Welcome to Screen History South West
CALL FOR PAPERS: INSTRUCTION, AMUSEMENT AND SPECTACLE: POPULAR SHOWS AND EXHIBITIONS 1800-1914, 16-18 APRIL 2009. Click for further details.
Dr John Plunkett and Dr Joe Kember of the Department of English have been awarded funding of £197,000 from the AHRC for a three-year project, which began in October 2007, on the exhibition of moving and projected-image entertainment in the South-West from 1820-1914.
Prior to the advent of film, panoramas, dioramas, peepshows, and the magic lantern, played a key role in popular entertainment. Their influence has been underestimated though because there has been little systematic study of the exhibition of these entertainments outside London. Through a regional study, the project aims to demonstrate the extensive national distribution of moving and projected images between 1820 and 1914. As a whole, the project aims to broaden our understanding of their influence upon the visual and performance culture of the period, and in particular the development of film.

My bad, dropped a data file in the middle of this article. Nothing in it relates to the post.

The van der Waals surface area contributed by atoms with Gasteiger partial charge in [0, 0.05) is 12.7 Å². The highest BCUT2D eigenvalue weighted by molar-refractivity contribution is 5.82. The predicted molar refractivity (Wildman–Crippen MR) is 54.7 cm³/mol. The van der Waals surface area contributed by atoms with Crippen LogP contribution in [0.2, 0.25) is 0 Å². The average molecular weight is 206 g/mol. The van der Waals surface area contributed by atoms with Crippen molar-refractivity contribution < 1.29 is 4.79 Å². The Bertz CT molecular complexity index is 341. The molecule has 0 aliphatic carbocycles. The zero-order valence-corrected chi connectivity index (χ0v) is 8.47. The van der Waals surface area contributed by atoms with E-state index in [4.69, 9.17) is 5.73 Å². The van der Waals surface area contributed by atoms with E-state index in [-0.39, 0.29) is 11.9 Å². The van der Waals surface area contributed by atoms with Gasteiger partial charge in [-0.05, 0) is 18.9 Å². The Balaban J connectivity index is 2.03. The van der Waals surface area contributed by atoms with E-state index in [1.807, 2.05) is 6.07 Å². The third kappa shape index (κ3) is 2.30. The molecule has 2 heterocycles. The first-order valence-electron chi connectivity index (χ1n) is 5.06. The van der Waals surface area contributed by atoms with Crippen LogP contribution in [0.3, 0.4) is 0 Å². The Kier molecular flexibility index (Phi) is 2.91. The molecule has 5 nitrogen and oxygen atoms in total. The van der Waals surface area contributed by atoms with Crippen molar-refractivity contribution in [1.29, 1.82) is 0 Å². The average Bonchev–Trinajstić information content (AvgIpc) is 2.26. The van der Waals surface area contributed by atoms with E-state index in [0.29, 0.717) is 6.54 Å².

The importance of the provincial exhibition of moving and projected-image entertainment will be demonstrated through a series of case studies of South-West locations (Exeter, Bristol, Plymouth, and selected north and south Devon sea-side resorts), which will be conducted by the research team. To disseminate the research from the project, a conference and temporary exhibition at the Bill Douglas Centre for the History of Cinema and Popular Culture will take place in summer of 2009, while a co-authored book presenting the research findings will be published after the project has finished.
More details about the project's research aims can be found here. An Image Gallery illustrates some examples of early optical shows in the south-west.
Anybody wishing to find out more about the project, or to contribute information in any way, is encouraged to contact John Plunkett (
) or Joe Kember (